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The underlying economics of video-games have been undergoing a radical transformation with the shift toward “free-to-play” titles that offer a basic experience at no charge and make money instead by selling additional content and other in-game items.

Many of us now play games this way, on Facebook and other platforms. And while it might feel like we’re spending less as a result, many of us are shelling out as much or more, cumulatively, as people who are buying games the old-fashioned way, according to a new research report released today by Parks Associates.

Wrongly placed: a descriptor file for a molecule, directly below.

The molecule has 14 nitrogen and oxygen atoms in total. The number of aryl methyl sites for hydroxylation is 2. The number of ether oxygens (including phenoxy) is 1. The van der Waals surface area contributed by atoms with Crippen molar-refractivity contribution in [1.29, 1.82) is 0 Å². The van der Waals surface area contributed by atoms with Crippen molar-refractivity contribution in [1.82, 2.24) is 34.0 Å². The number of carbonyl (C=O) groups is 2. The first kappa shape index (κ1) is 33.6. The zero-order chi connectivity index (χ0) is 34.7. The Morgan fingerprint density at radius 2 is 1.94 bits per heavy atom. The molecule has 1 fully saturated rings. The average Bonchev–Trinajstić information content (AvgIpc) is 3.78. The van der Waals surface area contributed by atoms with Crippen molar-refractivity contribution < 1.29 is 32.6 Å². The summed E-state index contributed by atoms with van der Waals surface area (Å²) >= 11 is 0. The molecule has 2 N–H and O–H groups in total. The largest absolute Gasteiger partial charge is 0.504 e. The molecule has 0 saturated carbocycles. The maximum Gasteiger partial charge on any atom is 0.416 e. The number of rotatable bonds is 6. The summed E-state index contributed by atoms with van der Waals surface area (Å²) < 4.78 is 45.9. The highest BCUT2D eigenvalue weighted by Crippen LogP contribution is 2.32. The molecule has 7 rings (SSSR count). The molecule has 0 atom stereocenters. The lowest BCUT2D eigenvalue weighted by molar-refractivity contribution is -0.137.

“Players often cite the microtransactions model as a way to reduce their gaming expenditures because it allows them to spend according to their budget and play patterns,” says research analyst Pietro Macchiarella as part of his broader report on trends in digital gaming. “However, Parks Associates research reveals that people who spend money on these games tend to spend amounts that are comparable to the cost of traditional games.”

For example, the company found that people who spend money on Facebook games spend about $29 per month, while others who pay for virtual goods and upgrades in free-to-play games spend about $21 per month. That compares to the $24-$27 montly average spent on new games by “incidental and occasional gamers.

For more background on this trend, see this great behind-the-scenes explanation delivered by Valve’s Gabe Newell at a WITA conference last year: How Valve experiments with the economics of video games.

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